Here's our interview in Spanish, for the benefit of Jesus many Spanish fans (and just in case we have mangled Jesus replies!):

downthetubes: No hemos visto tu trabajo en el cómic británico durante mucho tiempo. ¿ En qué has estado trabajando?

A panel from 'Suzette of the Silver
Sword' a strip Redondo drew
for Diana in the 1960s
Jesus: Durante este tiempo he trabajado para editoriales de Francia, España, Alemania, Suecia, Holanda y principalmente para U.S.A. (Marvel, Random House, Escolactic…) Haciendo cómic, libros de historias ilustrdas y colorin books para niños.

downthetubes: Has estado manteniendo el ritmo con 2000AD y la gente que ha trabajado?

Jesus: Lamentablemente no. El pasado año me encontré con Carlos Ezquerra, lo que hizo que yo recordara antiguos tiempos y me puse en contacto de nuevo con 2000 AD (Rebellion.

downthetubes: Todavía creas el arte de la misma manera que dibujaste "El pensamiento de Wolfie Smith"?

Jesus: Creo que sigo siendo el mismo y según me dicen a veces mejor. Aunque las cosas no siempre salen como uno quiere.

downthetubes: Si no, estás trabajando con herramientas digitales y cuáles son?

Jesus: No trabajo con medios digitales, es para mí un mundo muy desconocido y al que pienso no entrar por ahora, de manera que sigo con mis lapiceros, pinceles, rotuladores, etc.

downthetubes: Cuales son los artistas que mas te han influido ?

Jesus: Sin duda ninguna, cuando yo empezaba, los artistas que más influyeron en mí, fueron, Jesús Blasco, Alex Raimond, Hal Foster...

downthetubes: Dibujaràs màs para 2000 AD?

Jesus: Me encantaría, todo depende de Rebellion. Yo siempre he procurado trabajar con amigos y espero que habiendo colaborado tantos años con 2000 AD. Me consideren un amigo y Matt me encargue muchos trabajos.

downthetubes: Tienes algùn personaje favorito en 2000 AD que te gustaría dibujar?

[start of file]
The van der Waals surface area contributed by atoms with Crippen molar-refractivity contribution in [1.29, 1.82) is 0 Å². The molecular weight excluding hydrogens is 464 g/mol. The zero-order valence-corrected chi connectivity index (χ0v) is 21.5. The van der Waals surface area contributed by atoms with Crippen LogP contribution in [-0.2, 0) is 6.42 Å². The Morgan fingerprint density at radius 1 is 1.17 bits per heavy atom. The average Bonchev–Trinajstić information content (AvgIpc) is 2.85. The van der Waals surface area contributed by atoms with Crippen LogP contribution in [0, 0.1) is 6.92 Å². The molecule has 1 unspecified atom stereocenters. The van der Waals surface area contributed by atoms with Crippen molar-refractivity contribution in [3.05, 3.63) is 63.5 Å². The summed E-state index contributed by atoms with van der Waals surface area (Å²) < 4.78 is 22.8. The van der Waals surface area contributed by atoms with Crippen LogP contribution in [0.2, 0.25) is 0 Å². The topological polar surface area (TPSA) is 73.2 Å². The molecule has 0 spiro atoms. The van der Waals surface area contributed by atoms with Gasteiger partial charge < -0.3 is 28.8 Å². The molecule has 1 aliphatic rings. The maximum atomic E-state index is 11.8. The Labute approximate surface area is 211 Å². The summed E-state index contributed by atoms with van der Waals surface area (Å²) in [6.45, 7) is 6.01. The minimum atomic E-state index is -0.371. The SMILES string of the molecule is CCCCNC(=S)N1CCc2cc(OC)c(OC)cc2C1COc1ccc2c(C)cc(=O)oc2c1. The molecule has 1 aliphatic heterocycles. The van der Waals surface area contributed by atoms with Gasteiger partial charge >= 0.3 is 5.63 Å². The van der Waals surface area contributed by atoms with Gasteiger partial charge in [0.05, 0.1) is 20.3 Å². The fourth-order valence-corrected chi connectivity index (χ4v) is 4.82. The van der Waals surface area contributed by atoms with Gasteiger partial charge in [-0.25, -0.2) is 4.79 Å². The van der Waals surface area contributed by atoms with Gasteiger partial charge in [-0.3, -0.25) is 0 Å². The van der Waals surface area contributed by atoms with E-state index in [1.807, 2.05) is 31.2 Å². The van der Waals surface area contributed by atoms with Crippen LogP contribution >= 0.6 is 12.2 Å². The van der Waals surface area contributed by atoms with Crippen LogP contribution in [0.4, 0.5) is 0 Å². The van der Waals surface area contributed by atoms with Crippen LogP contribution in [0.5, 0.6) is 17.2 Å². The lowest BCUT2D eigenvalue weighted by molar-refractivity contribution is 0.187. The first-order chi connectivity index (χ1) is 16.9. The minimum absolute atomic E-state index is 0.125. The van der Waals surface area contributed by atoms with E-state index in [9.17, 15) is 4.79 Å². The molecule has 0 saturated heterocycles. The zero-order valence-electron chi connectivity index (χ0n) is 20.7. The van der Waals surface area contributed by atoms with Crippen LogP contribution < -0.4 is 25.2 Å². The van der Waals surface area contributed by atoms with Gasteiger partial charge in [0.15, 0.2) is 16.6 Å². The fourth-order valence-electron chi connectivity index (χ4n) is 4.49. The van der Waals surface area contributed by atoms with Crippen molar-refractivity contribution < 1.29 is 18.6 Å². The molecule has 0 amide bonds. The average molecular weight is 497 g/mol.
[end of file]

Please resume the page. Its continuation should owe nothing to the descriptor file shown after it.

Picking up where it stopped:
Jesus: No estoy muy al corriente de las historias y artistas actuales en la revista. Siempre recordaré… 'Mind Wars', 'Wolfie', 'Monster', 'Armagedon', 'Dan Dare' ….

downthetubes: La industria del cómic ha pasado por muchos cambios desde que dibujastes tiras como "Suzette de la Espada de Plata 'y' Edward '(para la revista holandesa Tina). Crees que los cómics tienen todavía futuro?

Jesus: Deseo que sí, aunque la competencia electrónica es muy fuerte. Particularmente pienso que tener un cómic entre las manos, pasar las hojas, oler la tinta….es muy grato y siempre habrá un rinconcito en nuestro armario donde guardar nuestro tesoro,

downthetubes: Qué consejo les das a los jóvenes artistas que quieren dibujar cómics?

Jesus: Que aprendan que aprendan cada día y no se desanimen. Que aprendan de los artistas que admiren y los estudien, que los copien, solo para practicar.

downthetubes: Tienes un sitio web o galería, donde tus fans pueden ver tu arte?

Jesus: Sí, aunque un poco escaso dentro de poco tiempo lo ampliaré. Es decir, un amigo lo hará por mí:

(Nota: esto es realmente un trabajo en progreso - hemos incluido el enlace aquí para futura referencia)

Art fr Emma's Gedachten  (Tina Issue 42, 2008)

Wednesday, 8 June 2011

David Baillie's date with Terror (Tales, that is)

Writer/artist David Baillie has been a stalwart of the British small press scene for some time, self-publishing his comics to sell online and at conventions. More recently, though, he’s moved into professional comics writing.